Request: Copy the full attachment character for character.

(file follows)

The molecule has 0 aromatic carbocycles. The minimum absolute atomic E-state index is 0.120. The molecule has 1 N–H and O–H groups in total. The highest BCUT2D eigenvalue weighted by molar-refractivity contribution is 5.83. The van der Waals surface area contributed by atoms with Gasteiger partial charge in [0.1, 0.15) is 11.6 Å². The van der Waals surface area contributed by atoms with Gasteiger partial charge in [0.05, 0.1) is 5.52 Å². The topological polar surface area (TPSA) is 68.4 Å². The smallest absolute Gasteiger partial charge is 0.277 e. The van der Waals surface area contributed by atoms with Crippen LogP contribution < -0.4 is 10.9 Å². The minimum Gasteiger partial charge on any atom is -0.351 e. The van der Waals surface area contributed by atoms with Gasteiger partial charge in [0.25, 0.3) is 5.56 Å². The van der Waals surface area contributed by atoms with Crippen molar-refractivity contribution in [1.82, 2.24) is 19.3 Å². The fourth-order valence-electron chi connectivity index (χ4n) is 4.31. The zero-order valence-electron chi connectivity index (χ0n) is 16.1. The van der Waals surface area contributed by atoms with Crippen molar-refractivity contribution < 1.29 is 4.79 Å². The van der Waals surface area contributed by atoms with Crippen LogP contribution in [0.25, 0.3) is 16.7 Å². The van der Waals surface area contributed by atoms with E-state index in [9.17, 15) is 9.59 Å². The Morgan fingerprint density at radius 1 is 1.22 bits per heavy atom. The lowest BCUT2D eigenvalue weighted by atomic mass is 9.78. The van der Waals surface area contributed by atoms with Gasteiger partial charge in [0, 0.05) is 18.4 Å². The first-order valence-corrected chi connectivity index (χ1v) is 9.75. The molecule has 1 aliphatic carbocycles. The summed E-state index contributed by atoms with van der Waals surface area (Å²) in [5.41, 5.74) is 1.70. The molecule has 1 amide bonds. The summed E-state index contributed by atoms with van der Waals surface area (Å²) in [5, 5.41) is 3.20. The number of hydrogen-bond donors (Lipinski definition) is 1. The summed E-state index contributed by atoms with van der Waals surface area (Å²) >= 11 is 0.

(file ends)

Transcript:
The molecule has 0 aromatic carbocycles. The minimum absolute atomic E-state index is 0.120. The molecule has 1 N–H and O–H groups in total. The highest BCUT2D eigenvalue weighted by molar-refractivity contribution is 5.83. The van der Waals surface area contributed by atoms with Gasteiger partial charge in [0.1, 0.15) is 11.6 Å². The van der Waals surface area contributed by atoms with Gasteiger partial charge in [0.05, 0.1) is 5.52 Å². The topological polar surface area (TPSA) is 68.4 Å². The smallest absolute Gasteiger partial charge is 0.277 e. The van der Waals surface area contributed by atoms with Crippen LogP contribution < -0.4 is 10.9 Å². The minimum Gasteiger partial charge on any atom is -0.351 e. The van der Waals surface area contributed by atoms with Gasteiger partial charge in [0.25, 0.3) is 5.56 Å². The van der Waals surface area contributed by atoms with Crippen molar-refractivity contribution in [1.82, 2.24) is 19.3 Å². The fourth-order valence-electron chi connectivity index (χ4n) is 4.31. The zero-order valence-electron chi connectivity index (χ0n) is 16.1. The van der Waals surface area contributed by atoms with Crippen molar-refractivity contribution < 1.29 is 4.79 Å². The van der Waals surface area contributed by atoms with Crippen LogP contribution in [0.25, 0.3) is 16.7 Å². The van der Waals surface area contributed by atoms with E-state index in [9.17, 15) is 9.59 Å². The Morgan fingerprint density at radius 1 is 1.22 bits per heavy atom. The lowest BCUT2D eigenvalue weighted by atomic mass is 9.78. The van der Waals surface area contributed by atoms with Gasteiger partial charge in [0, 0.05) is 18.4 Å². The first-order valence-corrected chi connectivity index (χ1v) is 9.75. The molecule has 1 aliphatic carbocycles. The summed E-state index contributed by atoms with van der Waals surface area (Å²) in [5.41, 5.74) is 1.70. The molecule has 1 amide bonds. The summed E-state index contributed by atoms with van der Waals surface area (Å²) in [5, 5.41) is 3.20. The number of hydrogen-bond donors (Lipinski definition) is 1. The summed E-state index contributed by atoms with van der Waals surface area (Å²) >= 11 is 0.